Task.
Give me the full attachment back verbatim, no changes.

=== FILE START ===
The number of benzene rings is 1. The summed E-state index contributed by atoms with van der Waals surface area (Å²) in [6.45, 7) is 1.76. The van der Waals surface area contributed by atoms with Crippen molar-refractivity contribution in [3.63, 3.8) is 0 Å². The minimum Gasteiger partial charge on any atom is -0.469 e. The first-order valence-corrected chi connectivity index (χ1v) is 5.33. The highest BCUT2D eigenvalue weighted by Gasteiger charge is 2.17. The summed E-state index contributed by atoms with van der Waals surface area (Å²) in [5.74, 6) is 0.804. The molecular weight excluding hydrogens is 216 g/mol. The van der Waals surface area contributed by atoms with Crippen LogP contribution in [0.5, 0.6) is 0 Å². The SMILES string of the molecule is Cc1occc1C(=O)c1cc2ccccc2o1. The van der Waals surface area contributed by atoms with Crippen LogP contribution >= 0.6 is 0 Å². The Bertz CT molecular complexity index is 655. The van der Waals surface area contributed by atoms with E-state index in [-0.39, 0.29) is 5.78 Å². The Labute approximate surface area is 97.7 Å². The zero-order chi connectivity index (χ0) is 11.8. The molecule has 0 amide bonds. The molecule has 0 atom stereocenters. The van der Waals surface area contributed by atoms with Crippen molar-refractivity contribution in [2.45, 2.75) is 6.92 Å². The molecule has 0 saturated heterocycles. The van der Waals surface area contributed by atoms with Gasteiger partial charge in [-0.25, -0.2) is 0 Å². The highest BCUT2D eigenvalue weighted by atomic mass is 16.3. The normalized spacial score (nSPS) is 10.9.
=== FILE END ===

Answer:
The number of benzene rings is 1. The summed E-state index contributed by atoms with van der Waals surface area (Å²) in [6.45, 7) is 1.76. The van der Waals surface area contributed by atoms with Crippen molar-refractivity contribution in [3.63, 3.8) is 0 Å². The minimum Gasteiger partial charge on any atom is -0.469 e. The first-order valence-corrected chi connectivity index (χ1v) is 5.33. The highest BCUT2D eigenvalue weighted by Gasteiger charge is 2.17. The summed E-state index contributed by atoms with van der Waals surface area (Å²) in [5.74, 6) is 0.804. The molecular weight excluding hydrogens is 216 g/mol. The van der Waals surface area contributed by atoms with Crippen LogP contribution in [0.5, 0.6) is 0 Å². The SMILES string of the molecule is Cc1occc1C(=O)c1cc2ccccc2o1. The van der Waals surface area contributed by atoms with Crippen LogP contribution >= 0.6 is 0 Å². The Bertz CT molecular complexity index is 655. The van der Waals surface area contributed by atoms with E-state index in [-0.39, 0.29) is 5.78 Å². The Labute approximate surface area is 97.7 Å². The zero-order chi connectivity index (χ0) is 11.8. The molecule has 0 amide bonds. The molecule has 0 atom stereocenters. The van der Waals surface area contributed by atoms with Crippen molar-refractivity contribution in [2.45, 2.75) is 6.92 Å². The molecule has 0 saturated heterocycles. The van der Waals surface area contributed by atoms with Gasteiger partial charge in [-0.25, -0.2) is 0 Å². The highest BCUT2D eigenvalue weighted by atomic mass is 16.3. The normalized spacial score (nSPS) is 10.9.